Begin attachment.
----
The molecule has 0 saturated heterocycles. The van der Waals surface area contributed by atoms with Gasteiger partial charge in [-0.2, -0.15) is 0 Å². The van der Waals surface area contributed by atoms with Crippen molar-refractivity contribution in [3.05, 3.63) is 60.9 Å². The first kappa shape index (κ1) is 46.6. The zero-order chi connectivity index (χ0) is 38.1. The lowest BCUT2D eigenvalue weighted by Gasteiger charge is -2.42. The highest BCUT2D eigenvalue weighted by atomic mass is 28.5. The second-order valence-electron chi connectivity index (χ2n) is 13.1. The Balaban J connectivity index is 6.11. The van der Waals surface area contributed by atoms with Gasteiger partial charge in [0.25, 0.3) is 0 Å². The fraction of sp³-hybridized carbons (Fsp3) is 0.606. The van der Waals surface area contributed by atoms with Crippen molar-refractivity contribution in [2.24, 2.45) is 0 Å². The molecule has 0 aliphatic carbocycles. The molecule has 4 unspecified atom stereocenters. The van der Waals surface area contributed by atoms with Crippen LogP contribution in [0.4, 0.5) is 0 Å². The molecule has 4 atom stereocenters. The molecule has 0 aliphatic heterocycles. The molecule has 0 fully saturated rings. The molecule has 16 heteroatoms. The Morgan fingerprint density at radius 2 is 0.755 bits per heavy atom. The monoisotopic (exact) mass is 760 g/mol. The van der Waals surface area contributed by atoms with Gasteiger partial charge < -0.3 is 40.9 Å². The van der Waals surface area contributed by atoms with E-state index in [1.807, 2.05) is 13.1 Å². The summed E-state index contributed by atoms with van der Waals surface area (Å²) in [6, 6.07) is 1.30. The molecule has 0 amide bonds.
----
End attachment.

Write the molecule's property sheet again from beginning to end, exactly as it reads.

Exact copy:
The molecule has 0 saturated heterocycles. The van der Waals surface area contributed by atoms with Gasteiger partial charge in [-0.2, -0.15) is 0 Å². The van der Waals surface area contributed by atoms with Crippen molar-refractivity contribution in [3.05, 3.63) is 60.9 Å². The first kappa shape index (κ1) is 46.6. The zero-order chi connectivity index (χ0) is 38.1. The lowest BCUT2D eigenvalue weighted by Gasteiger charge is -2.42. The highest BCUT2D eigenvalue weighted by atomic mass is 28.5. The second-order valence-electron chi connectivity index (χ2n) is 13.1. The Balaban J connectivity index is 6.11. The van der Waals surface area contributed by atoms with Gasteiger partial charge in [0.25, 0.3) is 0 Å². The fraction of sp³-hybridized carbons (Fsp3) is 0.606. The van der Waals surface area contributed by atoms with Crippen molar-refractivity contribution in [2.24, 2.45) is 0 Å². The molecule has 0 aliphatic carbocycles. The molecule has 4 unspecified atom stereocenters. The van der Waals surface area contributed by atoms with Crippen LogP contribution in [0.4, 0.5) is 0 Å². The molecule has 4 atom stereocenters. The molecule has 0 aliphatic heterocycles. The molecule has 0 fully saturated rings. The molecule has 16 heteroatoms. The Morgan fingerprint density at radius 2 is 0.755 bits per heavy atom. The monoisotopic (exact) mass is 760 g/mol. The van der Waals surface area contributed by atoms with Gasteiger partial charge < -0.3 is 40.9 Å². The van der Waals surface area contributed by atoms with E-state index in [1.807, 2.05) is 13.1 Å². The summed E-state index contributed by atoms with van der Waals surface area (Å²) in [6, 6.07) is 1.30. The molecule has 0 amide bonds.